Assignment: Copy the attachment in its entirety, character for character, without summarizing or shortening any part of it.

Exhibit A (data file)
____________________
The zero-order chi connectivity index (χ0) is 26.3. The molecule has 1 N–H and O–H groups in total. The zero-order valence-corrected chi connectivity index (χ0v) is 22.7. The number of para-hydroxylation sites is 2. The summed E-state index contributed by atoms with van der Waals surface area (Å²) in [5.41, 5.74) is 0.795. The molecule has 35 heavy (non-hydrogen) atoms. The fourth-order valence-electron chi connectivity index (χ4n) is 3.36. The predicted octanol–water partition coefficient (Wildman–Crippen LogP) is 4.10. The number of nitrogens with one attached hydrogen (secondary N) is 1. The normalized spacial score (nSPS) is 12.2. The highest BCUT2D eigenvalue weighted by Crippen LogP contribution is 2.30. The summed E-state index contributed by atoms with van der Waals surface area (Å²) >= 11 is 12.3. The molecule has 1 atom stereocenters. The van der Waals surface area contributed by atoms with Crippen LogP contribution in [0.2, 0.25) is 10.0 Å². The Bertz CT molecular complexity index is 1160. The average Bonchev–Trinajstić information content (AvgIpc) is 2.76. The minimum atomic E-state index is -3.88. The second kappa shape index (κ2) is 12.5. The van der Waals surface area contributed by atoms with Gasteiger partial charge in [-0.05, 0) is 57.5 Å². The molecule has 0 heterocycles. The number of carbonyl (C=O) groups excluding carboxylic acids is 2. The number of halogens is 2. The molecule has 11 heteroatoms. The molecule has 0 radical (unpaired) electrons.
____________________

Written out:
The zero-order chi connectivity index (χ0) is 26.3. The molecule has 1 N–H and O–H groups in total. The zero-order valence-corrected chi connectivity index (χ0v) is 22.7. The number of para-hydroxylation sites is 2. The summed E-state index contributed by atoms with van der Waals surface area (Å²) in [5.41, 5.74) is 0.795. The molecule has 35 heavy (non-hydrogen) atoms. The fourth-order valence-electron chi connectivity index (χ4n) is 3.36. The predicted octanol–water partition coefficient (Wildman–Crippen LogP) is 4.10. The number of nitrogens with one attached hydrogen (secondary N) is 1. The normalized spacial score (nSPS) is 12.2. The highest BCUT2D eigenvalue weighted by Crippen LogP contribution is 2.30. The summed E-state index contributed by atoms with van der Waals surface area (Å²) >= 11 is 12.3. The molecule has 1 atom stereocenters. The van der Waals surface area contributed by atoms with Crippen LogP contribution in [0.2, 0.25) is 10.0 Å². The Bertz CT molecular complexity index is 1160. The average Bonchev–Trinajstić information content (AvgIpc) is 2.76. The minimum atomic E-state index is -3.88. The second kappa shape index (κ2) is 12.5. The van der Waals surface area contributed by atoms with Gasteiger partial charge in [-0.05, 0) is 57.5 Å². The molecule has 0 heterocycles. The number of carbonyl (C=O) groups excluding carboxylic acids is 2. The number of halogens is 2. The molecule has 11 heteroatoms. The molecule has 0 radical (unpaired) electrons.